# Ch 1 Nature of Science ```Chapter 1 The Nature of Science
Section 1 The Methods of Science
A. Science studies natural patterns.
1. Science is classified into three main categories: life science,
Earth science, and physical science: sometimes a scientific study will overlap the categories.
2. Science explains the natural world; explanations can change over time.
3. Scientists investigate nature by observation, experimentation, or modeling.
B. Scientific method—organized set of investigation procedures
1. State a problem.
2. Gather information.
3. Form a hypothesis or educated guess based on knowledge and observation.
4. An experiment with variables is a common way to test a hypothesis.
a. A dependent variable changes value as other variables change.
b. An independent variable is changed to determine how it will affect the dependent
variable.
c. A variable that does not change when other variables change is a constant.
d. A control is the standard to which test results can be compared.
5. Analyze data from an experiment or investigation.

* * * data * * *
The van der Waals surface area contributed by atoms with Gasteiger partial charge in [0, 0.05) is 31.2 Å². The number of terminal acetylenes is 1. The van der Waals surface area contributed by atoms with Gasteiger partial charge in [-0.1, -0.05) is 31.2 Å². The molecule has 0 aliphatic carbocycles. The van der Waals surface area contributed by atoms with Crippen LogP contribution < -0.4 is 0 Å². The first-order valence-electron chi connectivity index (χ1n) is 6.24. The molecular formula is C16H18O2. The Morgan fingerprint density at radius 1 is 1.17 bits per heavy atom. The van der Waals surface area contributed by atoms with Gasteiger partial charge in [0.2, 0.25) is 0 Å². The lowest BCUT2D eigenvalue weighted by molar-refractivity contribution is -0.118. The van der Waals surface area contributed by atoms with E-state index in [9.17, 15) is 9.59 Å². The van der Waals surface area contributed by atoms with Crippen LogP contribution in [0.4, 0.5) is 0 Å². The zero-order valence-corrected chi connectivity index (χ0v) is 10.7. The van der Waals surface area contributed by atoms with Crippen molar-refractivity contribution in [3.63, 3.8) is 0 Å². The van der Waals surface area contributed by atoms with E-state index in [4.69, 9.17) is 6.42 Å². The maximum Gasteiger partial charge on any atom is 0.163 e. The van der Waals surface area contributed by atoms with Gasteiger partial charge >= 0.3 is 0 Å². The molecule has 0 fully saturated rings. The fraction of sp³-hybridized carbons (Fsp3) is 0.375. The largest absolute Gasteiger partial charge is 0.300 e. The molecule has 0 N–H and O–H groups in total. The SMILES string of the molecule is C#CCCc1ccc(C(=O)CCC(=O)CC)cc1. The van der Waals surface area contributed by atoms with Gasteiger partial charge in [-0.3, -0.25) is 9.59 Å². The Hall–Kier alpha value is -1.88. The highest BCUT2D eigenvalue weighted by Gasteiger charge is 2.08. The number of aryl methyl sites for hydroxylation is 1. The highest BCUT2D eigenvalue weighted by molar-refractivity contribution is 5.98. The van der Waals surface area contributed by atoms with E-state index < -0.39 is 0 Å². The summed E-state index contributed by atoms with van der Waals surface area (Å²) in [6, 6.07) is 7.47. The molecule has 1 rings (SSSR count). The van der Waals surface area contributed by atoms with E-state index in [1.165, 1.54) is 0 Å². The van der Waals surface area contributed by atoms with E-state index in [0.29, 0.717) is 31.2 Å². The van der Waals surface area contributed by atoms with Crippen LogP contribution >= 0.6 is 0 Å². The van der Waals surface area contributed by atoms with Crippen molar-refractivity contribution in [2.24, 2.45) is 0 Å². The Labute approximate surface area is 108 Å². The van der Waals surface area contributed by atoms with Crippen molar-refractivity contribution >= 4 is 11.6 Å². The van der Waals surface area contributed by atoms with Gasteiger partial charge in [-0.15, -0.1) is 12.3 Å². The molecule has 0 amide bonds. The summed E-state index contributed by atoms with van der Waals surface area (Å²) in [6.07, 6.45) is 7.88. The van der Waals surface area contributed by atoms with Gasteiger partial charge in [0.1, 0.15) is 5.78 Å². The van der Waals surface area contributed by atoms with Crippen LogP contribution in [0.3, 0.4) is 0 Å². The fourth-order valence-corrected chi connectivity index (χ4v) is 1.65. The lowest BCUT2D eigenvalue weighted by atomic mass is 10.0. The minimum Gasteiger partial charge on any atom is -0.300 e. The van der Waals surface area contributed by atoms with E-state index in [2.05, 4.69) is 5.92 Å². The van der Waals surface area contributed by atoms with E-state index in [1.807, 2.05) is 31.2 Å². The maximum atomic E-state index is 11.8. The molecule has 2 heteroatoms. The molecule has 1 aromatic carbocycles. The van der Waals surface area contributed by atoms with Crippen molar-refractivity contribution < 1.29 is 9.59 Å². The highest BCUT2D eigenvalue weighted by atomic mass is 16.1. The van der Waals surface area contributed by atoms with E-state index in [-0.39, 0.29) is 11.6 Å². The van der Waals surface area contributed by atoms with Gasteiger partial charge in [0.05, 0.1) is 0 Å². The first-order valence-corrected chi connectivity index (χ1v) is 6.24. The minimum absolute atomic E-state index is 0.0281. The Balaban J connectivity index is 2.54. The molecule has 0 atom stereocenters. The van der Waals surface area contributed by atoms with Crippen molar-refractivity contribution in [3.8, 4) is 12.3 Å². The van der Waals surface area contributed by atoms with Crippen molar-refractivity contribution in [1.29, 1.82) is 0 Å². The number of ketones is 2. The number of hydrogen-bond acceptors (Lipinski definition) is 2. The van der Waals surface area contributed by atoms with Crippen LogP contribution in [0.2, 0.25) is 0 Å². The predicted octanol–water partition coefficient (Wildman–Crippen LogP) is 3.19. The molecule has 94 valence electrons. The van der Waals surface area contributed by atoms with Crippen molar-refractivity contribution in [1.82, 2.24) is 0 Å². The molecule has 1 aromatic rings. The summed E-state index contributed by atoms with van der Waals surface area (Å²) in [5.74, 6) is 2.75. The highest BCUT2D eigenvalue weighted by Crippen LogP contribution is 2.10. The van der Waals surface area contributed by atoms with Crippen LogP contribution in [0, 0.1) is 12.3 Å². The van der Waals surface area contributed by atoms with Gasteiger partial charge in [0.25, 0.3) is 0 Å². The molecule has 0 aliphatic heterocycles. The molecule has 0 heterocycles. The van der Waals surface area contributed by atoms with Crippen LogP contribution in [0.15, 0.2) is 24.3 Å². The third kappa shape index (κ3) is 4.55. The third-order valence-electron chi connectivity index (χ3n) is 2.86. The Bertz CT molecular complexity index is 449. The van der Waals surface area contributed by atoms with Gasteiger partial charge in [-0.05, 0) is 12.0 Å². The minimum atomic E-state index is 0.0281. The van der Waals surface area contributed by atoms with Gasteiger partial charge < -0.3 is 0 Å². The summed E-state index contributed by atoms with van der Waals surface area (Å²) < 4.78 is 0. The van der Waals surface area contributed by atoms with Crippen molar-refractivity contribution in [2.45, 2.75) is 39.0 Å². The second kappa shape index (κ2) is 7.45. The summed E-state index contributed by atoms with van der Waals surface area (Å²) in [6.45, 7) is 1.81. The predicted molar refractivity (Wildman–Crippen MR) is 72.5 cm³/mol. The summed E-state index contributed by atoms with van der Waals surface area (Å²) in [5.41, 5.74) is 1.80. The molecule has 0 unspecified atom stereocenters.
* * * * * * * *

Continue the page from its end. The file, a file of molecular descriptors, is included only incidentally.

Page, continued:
6. Form a conclusion based on the data.
7. Reduce bias by keeping accurate records, using measurable data, and repeating the experiment.
C. Models represent ideas, events, or objects and can be physical or computerized.
D. A theory is an explanation based on many observations and investigations; a scientific law is a statement
about something that always seems to be true.
E. Science deals with the natural world; questions of value or emotion cannot be answered.
F. Technology—applied science helping people
Section 2 Standards of Measurement
A. Standard—exact quantity that people agree to use for comparison
B. Measurements must have a number and a unit.
1. SI—an improved version of the metric system used and understood by scientists worldwide
2. SI system is based on multiples of 10 and uses prefixes to indicate a specific multiple.
C. Length is measured using a unit appropriate for the distance between two points.
D. Volume—the amount of space an object occupies
E. Mass—measure of matter in an object
1. Density—mass per unit volume of a material
2. A unit obtained by combining different SI units is called a derived unit.
F. Time is the interval between two events; temperature is measured using a thermometer.
Section 3 Communicating with Graphs
A. Graph—visual display of information or data that is used to detect patterns
B. A line graph shows a relationship where the dependent variable changes due to a change in the
independent variable.
1. The scale should make the graph readable.
2. The x-axis should always be used for the independent variable.
3. Units of measurement must be consistent.
C. Bar graphs compare information collected by counting.
D. Circle graphs show how a whole is broken into parts.rt &amp; Planning
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